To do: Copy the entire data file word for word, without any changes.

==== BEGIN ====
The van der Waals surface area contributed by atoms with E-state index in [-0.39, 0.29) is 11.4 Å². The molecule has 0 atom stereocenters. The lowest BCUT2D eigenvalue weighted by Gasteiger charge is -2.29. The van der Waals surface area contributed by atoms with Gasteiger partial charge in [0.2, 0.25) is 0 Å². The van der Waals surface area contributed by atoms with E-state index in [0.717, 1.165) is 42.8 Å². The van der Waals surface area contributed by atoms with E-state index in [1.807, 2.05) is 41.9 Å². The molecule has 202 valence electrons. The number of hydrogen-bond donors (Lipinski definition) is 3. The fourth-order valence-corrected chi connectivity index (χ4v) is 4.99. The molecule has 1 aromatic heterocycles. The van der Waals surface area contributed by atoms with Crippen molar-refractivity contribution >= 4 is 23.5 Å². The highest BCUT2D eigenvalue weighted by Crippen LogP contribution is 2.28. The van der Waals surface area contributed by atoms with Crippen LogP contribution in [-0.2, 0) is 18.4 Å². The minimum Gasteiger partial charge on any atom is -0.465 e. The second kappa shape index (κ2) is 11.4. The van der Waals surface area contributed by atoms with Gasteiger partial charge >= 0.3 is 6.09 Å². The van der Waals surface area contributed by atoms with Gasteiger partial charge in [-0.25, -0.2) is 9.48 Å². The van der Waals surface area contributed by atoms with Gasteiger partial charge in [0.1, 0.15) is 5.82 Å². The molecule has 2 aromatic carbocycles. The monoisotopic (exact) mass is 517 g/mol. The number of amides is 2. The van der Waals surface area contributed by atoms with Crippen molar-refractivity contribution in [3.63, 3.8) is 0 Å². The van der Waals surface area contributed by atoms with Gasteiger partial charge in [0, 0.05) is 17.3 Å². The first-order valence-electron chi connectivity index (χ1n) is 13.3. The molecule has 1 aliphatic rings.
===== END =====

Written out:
The van der Waals surface area contributed by atoms with E-state index in [-0.39, 0.29) is 11.4 Å². The molecule has 0 atom stereocenters. The lowest BCUT2D eigenvalue weighted by Gasteiger charge is -2.29. The van der Waals surface area contributed by atoms with Gasteiger partial charge in [0.2, 0.25) is 0 Å². The van der Waals surface area contributed by atoms with E-state index in [0.717, 1.165) is 42.8 Å². The van der Waals surface area contributed by atoms with E-state index in [1.807, 2.05) is 41.9 Å². The molecule has 202 valence electrons. The number of hydrogen-bond donors (Lipinski definition) is 3. The fourth-order valence-corrected chi connectivity index (χ4v) is 4.99. The molecule has 1 aromatic heterocycles. The van der Waals surface area contributed by atoms with Crippen molar-refractivity contribution >= 4 is 23.5 Å². The highest BCUT2D eigenvalue weighted by Crippen LogP contribution is 2.28. The van der Waals surface area contributed by atoms with Crippen LogP contribution in [-0.2, 0) is 18.4 Å². The minimum Gasteiger partial charge on any atom is -0.465 e. The second kappa shape index (κ2) is 11.4. The van der Waals surface area contributed by atoms with Gasteiger partial charge >= 0.3 is 6.09 Å². The van der Waals surface area contributed by atoms with Gasteiger partial charge in [-0.25, -0.2) is 9.48 Å². The van der Waals surface area contributed by atoms with Gasteiger partial charge in [0.1, 0.15) is 5.82 Å². The molecule has 2 aromatic carbocycles. The monoisotopic (exact) mass is 517 g/mol. The number of amides is 2. The van der Waals surface area contributed by atoms with Crippen molar-refractivity contribution in [3.63, 3.8) is 0 Å². The van der Waals surface area contributed by atoms with Gasteiger partial charge in [0, 0.05) is 17.3 Å². The first-order valence-electron chi connectivity index (χ1n) is 13.3. The molecule has 1 aliphatic rings.